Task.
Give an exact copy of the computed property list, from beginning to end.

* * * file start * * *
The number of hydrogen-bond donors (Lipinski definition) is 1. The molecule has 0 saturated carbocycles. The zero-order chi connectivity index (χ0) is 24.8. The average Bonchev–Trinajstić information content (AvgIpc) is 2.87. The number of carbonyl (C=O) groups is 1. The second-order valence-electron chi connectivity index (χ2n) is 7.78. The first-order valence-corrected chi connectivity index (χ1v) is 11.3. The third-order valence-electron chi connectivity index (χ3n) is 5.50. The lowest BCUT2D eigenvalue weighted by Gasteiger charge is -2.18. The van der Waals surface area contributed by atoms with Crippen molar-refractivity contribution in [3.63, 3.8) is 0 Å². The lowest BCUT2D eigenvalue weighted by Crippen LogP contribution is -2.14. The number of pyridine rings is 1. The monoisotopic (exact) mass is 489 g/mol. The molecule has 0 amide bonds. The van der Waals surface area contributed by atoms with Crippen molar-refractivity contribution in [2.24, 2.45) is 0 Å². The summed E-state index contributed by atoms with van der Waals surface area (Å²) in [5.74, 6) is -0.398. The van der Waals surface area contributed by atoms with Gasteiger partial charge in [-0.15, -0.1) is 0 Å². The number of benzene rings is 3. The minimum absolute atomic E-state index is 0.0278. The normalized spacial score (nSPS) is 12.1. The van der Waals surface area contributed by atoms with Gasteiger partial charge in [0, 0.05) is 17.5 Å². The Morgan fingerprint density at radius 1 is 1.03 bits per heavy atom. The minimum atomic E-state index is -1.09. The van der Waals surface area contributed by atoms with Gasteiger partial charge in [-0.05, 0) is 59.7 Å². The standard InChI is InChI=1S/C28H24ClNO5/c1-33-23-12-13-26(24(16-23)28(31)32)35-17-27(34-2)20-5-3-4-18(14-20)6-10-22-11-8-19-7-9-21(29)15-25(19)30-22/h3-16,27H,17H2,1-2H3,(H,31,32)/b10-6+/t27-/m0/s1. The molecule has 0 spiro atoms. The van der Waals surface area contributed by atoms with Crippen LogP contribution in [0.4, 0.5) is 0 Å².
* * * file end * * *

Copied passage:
The number of hydrogen-bond donors (Lipinski definition) is 1. The molecule has 0 saturated carbocycles. The zero-order chi connectivity index (χ0) is 24.8. The average Bonchev–Trinajstić information content (AvgIpc) is 2.87. The number of carbonyl (C=O) groups is 1. The second-order valence-electron chi connectivity index (χ2n) is 7.78. The first-order valence-corrected chi connectivity index (χ1v) is 11.3. The third-order valence-electron chi connectivity index (χ3n) is 5.50. The lowest BCUT2D eigenvalue weighted by Gasteiger charge is -2.18. The van der Waals surface area contributed by atoms with Crippen molar-refractivity contribution in [3.63, 3.8) is 0 Å². The lowest BCUT2D eigenvalue weighted by Crippen LogP contribution is -2.14. The number of pyridine rings is 1. The monoisotopic (exact) mass is 489 g/mol. The molecule has 0 amide bonds. The van der Waals surface area contributed by atoms with Crippen molar-refractivity contribution in [2.24, 2.45) is 0 Å². The summed E-state index contributed by atoms with van der Waals surface area (Å²) in [5.74, 6) is -0.398. The van der Waals surface area contributed by atoms with Gasteiger partial charge in [-0.15, -0.1) is 0 Å². The number of benzene rings is 3. The minimum absolute atomic E-state index is 0.0278. The normalized spacial score (nSPS) is 12.1. The van der Waals surface area contributed by atoms with Gasteiger partial charge in [0, 0.05) is 17.5 Å². The Morgan fingerprint density at radius 1 is 1.03 bits per heavy atom. The minimum atomic E-state index is -1.09. The van der Waals surface area contributed by atoms with Gasteiger partial charge in [-0.05, 0) is 59.7 Å². The standard InChI is InChI=1S/C28H24ClNO5/c1-33-23-12-13-26(24(16-23)28(31)32)35-17-27(34-2)20-5-3-4-18(14-20)6-10-22-11-8-19-7-9-21(29)15-25(19)30-22/h3-16,27H,17H2,1-2H3,(H,31,32)/b10-6+/t27-/m0/s1. The molecule has 0 spiro atoms. The van der Waals surface area contributed by atoms with Crippen LogP contribution in [0.4, 0.5) is 0 Å².